quantity and toxicity of all emissions and wastes
Products: reducing negative impacts along the life cycle
of a product, from raw materials extraction to its
ultimate disposal.
Services: incorporating environmental concerns into
designing and delivering services.

CLEANER GREENER
PRODUCTION REQUIRES
new attitudes, better environmental management, and
evaluating available technology options. We need to take
good environmental practice to the stage where it is an
inherent part of any business operation.

HOW IS CLEANER GREENER


PRODUCTION DIFFERENT?
Much of the current thinking on environmental protection
focuses on what to do with wastes and emissions after they
have been created. The goal of cleaner, greener production
is to avoid generating pollution in the first place.
This means:

Better efficiency
Better business
Better environmental protection
Lower costs
Less waste
Less emissions
Less resource consumption

WHY IS THE CLEANER


GREENER PRODUCTION
PROGRAMME BEING RUN?

The long-term goal is to ensure that cleaner, greener production


becomes the established norm in Ireland. The programme seeks to
promote environmentally friendly business through increased
resource productivity, waste reduction, recovery of materials,
improved efficiency in a product value chain, energy management,
and a change of culture within organisations.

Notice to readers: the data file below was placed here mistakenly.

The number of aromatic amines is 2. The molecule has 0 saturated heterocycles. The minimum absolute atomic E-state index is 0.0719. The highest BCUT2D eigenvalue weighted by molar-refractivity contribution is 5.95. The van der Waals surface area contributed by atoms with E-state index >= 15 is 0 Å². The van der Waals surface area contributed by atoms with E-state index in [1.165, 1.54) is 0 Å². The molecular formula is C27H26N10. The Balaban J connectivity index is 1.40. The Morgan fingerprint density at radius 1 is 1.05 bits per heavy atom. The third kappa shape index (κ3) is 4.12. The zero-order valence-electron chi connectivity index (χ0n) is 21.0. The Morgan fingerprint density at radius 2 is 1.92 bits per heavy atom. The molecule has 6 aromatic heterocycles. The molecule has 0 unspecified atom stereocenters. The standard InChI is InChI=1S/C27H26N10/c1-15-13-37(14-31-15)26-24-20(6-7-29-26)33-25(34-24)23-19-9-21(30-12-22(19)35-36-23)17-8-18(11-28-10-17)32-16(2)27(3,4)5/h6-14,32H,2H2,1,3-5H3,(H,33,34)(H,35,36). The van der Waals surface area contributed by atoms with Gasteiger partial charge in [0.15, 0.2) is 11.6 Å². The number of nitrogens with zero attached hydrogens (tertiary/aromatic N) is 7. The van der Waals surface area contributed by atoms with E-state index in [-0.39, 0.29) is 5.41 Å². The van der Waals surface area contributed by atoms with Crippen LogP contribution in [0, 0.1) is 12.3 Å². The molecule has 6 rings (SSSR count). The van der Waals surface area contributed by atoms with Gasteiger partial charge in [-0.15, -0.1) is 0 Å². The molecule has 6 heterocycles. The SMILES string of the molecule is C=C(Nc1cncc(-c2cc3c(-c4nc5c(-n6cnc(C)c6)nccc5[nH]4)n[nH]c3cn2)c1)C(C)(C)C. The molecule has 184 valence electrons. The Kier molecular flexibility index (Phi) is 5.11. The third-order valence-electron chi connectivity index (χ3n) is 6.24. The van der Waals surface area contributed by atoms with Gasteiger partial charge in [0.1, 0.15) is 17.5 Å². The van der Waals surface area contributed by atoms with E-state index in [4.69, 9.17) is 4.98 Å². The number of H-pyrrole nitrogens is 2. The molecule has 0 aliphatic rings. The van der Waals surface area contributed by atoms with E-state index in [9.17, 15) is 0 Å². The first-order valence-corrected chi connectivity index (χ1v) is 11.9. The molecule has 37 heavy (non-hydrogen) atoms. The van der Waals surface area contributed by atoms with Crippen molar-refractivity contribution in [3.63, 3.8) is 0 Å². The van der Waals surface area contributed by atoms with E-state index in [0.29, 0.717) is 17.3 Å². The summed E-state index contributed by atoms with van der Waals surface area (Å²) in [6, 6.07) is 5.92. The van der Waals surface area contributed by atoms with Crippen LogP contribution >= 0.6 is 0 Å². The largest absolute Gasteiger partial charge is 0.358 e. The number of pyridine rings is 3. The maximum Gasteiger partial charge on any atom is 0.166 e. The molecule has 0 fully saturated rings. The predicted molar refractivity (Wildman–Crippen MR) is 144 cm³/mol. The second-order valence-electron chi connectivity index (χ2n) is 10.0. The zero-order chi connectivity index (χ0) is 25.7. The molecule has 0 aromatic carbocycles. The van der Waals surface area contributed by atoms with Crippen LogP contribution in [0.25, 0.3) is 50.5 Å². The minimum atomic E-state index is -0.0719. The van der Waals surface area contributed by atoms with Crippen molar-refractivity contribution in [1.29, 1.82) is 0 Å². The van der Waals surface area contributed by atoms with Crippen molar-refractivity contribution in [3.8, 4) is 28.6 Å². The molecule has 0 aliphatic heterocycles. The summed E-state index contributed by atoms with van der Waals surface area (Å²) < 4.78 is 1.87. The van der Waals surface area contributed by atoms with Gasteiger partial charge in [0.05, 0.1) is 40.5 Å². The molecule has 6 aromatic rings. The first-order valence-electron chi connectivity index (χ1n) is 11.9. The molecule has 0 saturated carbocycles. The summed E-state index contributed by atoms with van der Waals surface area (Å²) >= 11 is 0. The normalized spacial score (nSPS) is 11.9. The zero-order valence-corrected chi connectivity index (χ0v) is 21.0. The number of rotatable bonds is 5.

The programme aims are focussed on avoiding and preventing
adverse environmental impact rather than treating or cleaning up
afterwards. This approach brings better economic and
environmental efficiency.

PROGRAMME MANAGERS:
The Clean Technology Centre (CTC) at Cork Institute of
Technology was appointed to manage the programme in
association with OSullivan Public Relations Ltd, and Energy
Transport Actions Ltd, (ENTRAC).
The CTC was established in 1991 and is now nationally and
internationally regarded as a centre of excellence in cleaner
production, environmental management and eco-innovation across
a range of industrial sectors.

WHERE CAN I GET


FURTHER INFORMATION?
This case study report is one of 29 reports
available from the organisations that
participated in the first phase of the Cleaner
Greener Production Programme. A summary
of all the projects and CD containing all the reports
are also available. More information on the Programme
is available from the Environmental Protection Agency
Ms. Helen Walsh,
CGPP,
Environmental Protection Agency,
Richview, Clonskeagh Road, Dublin 14, Ireland.
Tel. 01 2680100
Website

Fax. 01 2680199

www.epa.ie

select link to cleaner production.

Email. ertdi@epa.ie
Printed on recycled paper using water based inks

The Irish Government, through the National Development


Plan 2000 - 2006, has allocated funds to a programme for
Environmental Research, Technological Development and
Innovation (ERTDI).

The Department of the Environment and Local Government asked


the Environmental Protection Agency (EPA) to run the CGPP as
part of the ERTDI programme. With the programme continuing to
2006 about 60 businesses will be supported to implement cleaner
greener production and to demonstrate their achievements to the
rest of Ireland.